On the day following the Trestles surf contest, I logged onto my Yahoo account where a picture of Kelly Slater was featured boldly on the homepage. The article read, “The Best Athlete You’ve Barely Heard Of.” Barely heard of?? In the week following the contest, the general sports media buzzed about surfing. Variations of an article by Chris Mauro provocatively titled, “Could Kelly Slater Be the Best Athlete Ever? No Seriously?” spread like a stomach virus across ESPN, NBC sports, Fox sports, and Sports Illustrated.
Sports bloggers did not appreciate the insult. One bellyacher quipped, “To be the greatest athlete ever you need to play a sport. Surfing is a hobby like driving a car or playing chess. If you want to include Slater into the conversation then I vote for either my middle school bus driver (who always got us there on time) or the super computer that plays chess.” Slater again, as so many times in his career, briefly surfed his way onto the world stage of sport.
Mythic characters transcend coastlines. Whether Slater is the best athlete ever is open to debate. Whether Slater is a mythic character is not. The recent Trestles win marked entry into his latest, if not final, epoch.
A discussion of this mythic character may be enlightened by the works of Carl Jung, an influential thinker and theoretical psychologist of the early 20th century. Examples of Jung’s work include concepts such as introvert, extrovert, the complex, and the “mid-life crisis.” Through extended studies of myths and religions of the world, Jung discovered common trends which he believed were part of a shared unconscious. Within this collective unconscious are different archetypes or character blue prints that humans attach to a story or saga. An archetype can be understood as the unlearned tendency to experience things (like history, dreams, or myths) in a certain way. Various Jungian archetypes include God (example the Force), The Hero (the Jedi Knight), The Wise Old Man (Obi-wan or Yoda), The Shadow (Darth Vader), The Anima (Princess Leia), etc.
Jung described numerous archetypes that we unconsciously apply to the world around us. In the last two decades of professional surfing, Slater has occupied several of them.
The Child-hero: Slater’s early amateur surfing days.
Even as a menehune (in the 12 and under division), crowds lined the beach to watch the child spectacle. His childhood was marked by repeated victories, fame, and bewilderment within the amateur surfing community. The crowds grew proportionately along with Slater’s abilities. He was widely expected to one day take the mantle of professional surfing.
The Trickster: Slater’s late amateur and early professional career.
Slater brought many tricks to the table and began revolutionizing surfing even before his first world title. What began as “tricks” soon became common contest maneuvers. He displayed them during his first pro win at Trestles 20 years ago, and before long, he had slain all the surfing heroes of the era: Curren, Occy, Potter.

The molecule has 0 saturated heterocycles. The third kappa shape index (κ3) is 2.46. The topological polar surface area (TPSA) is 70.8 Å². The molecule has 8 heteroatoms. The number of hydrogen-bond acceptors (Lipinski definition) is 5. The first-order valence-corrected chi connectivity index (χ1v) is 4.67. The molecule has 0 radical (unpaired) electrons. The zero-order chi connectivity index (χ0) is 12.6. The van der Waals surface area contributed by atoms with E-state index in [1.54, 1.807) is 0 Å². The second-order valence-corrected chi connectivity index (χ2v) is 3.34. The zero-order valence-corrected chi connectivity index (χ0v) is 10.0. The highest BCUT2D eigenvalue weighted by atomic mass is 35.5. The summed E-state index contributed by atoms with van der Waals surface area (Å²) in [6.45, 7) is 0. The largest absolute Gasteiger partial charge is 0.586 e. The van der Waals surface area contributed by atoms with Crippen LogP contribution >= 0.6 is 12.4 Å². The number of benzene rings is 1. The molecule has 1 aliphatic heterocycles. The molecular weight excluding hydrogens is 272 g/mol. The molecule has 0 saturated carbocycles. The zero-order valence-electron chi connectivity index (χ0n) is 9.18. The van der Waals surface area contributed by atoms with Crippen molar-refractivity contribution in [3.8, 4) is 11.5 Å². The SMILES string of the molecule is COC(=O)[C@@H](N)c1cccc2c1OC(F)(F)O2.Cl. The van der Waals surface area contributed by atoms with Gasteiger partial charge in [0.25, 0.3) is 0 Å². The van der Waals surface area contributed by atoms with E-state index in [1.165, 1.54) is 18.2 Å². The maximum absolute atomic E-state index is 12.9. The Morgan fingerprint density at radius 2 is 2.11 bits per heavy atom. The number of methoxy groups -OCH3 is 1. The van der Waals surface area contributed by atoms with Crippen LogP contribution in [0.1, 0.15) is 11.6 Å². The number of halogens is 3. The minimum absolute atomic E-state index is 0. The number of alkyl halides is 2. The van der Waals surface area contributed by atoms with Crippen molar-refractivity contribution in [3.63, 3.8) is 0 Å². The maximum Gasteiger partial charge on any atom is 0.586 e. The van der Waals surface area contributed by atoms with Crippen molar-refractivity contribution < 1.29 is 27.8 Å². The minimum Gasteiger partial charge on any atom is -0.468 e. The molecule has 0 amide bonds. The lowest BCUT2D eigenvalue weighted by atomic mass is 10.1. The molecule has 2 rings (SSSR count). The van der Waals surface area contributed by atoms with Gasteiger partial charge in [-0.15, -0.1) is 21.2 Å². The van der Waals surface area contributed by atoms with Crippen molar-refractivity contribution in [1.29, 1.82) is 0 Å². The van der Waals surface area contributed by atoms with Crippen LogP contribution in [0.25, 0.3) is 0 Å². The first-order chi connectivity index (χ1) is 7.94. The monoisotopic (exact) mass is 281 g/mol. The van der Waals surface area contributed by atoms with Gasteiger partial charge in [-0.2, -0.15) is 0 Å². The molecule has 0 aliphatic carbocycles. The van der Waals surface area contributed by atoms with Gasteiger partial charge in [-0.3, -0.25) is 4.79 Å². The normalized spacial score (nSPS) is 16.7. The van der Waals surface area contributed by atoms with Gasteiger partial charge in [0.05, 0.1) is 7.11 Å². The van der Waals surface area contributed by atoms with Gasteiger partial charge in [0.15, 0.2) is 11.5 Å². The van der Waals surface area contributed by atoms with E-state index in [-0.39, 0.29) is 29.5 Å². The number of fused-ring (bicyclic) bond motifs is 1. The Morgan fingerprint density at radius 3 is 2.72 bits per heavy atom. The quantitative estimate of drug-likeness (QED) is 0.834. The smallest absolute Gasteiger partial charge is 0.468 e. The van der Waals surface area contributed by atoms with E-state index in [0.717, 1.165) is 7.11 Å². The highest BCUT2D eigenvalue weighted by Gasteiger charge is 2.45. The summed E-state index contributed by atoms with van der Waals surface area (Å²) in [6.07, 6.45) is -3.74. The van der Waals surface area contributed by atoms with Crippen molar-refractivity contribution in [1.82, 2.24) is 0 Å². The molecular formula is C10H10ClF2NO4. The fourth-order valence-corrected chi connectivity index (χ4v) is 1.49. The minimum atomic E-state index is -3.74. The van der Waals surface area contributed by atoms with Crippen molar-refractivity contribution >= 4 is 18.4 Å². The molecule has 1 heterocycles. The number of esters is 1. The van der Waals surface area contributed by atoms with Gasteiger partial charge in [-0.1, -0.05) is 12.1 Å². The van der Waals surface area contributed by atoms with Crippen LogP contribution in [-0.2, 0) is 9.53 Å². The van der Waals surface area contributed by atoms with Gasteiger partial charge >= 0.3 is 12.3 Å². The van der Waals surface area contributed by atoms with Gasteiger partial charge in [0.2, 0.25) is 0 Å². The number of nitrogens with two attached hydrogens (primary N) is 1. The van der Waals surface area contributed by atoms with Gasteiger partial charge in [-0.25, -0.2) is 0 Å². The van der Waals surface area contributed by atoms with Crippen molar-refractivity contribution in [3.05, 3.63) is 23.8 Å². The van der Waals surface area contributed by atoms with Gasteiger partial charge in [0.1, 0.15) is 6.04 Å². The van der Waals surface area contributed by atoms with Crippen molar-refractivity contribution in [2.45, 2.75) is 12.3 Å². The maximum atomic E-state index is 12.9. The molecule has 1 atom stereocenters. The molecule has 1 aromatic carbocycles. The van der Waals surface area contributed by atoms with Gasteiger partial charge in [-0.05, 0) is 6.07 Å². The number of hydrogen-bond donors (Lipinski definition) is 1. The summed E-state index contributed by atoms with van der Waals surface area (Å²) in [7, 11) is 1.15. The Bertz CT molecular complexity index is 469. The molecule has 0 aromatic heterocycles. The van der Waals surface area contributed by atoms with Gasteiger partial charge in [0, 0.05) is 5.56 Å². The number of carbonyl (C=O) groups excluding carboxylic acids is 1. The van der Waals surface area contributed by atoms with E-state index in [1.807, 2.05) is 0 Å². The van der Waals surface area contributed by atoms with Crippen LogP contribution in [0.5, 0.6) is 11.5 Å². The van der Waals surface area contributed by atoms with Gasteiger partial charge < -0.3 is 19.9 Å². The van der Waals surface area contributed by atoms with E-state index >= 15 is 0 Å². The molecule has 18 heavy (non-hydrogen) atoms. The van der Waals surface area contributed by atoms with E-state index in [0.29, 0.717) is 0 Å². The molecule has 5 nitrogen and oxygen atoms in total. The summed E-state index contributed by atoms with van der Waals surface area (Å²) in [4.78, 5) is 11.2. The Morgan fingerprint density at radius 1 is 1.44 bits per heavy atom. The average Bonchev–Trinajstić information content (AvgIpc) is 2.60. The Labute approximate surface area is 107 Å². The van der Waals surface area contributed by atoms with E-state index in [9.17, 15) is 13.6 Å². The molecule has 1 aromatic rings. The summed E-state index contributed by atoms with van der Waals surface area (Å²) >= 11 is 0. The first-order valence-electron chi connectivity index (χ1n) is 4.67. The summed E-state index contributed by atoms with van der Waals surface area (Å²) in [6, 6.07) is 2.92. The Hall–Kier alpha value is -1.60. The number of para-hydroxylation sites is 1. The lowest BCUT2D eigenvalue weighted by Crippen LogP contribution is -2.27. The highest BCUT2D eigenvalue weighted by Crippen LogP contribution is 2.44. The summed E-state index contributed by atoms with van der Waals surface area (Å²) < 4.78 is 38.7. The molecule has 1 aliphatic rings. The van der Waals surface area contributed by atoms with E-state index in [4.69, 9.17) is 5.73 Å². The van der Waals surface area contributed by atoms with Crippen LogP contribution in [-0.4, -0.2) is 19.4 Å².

The Hero: Slater’s first seven (or so) world titles.
This phase began even before the time of Slater’s first World Title at age 20, which in itself was a record-setting accomplishment. Slater won fourteen Surfer Poll Awards beginning in 1993. His dominance seemingly led to disillusionment and he retired from the World Tour for a few years. His Hero status only intensified after leaving. Upon return, Andy Irons presented a formidable anti-hero. With a few immature antics and negative comments, A.I. filled the role well, enhancing Slater’s likeability and style.
Puer aeternus (Eternal Boy): Slater’s 9th through current World Title runs.
At over 35 years old, Slater became the oldest competitor on tour while still managing to win his 9th title. This year, he continues to reinvent himself by placing more airs and versatility back into his contest performance. His willingness for experimentation with surfboard design is unmatched. He’s unbelievably still vibrant, young, and winning. We are all drawn in by the archetype. Can he do it again?
And now, a first round defeat in France. It’s just one loss, but it invokes an idea Jung once communicated: “the wine of youth does not always clear with advancing years; sometimes it grows turbid.” The potential pitfall of the Puer aeternus is a sort of Peter Pan Syndrome in which the eternal boy, unwilling to relinquish to age, eventually becomes a shadow figure. Think of figures that tarnished their brand in their final seasons – Jordan, Armstrong, Favre. This year Slater appears to have already cleared a worthy path, but what happens next? Or the next?
Perhaps Slater’s most endearing quality along the way has been his presentation of self while at the same time displaying so little of his shadow. We have seen glimpses though. The most interesting aspect of professional surfing today is not how this season turns out; it is how Slater does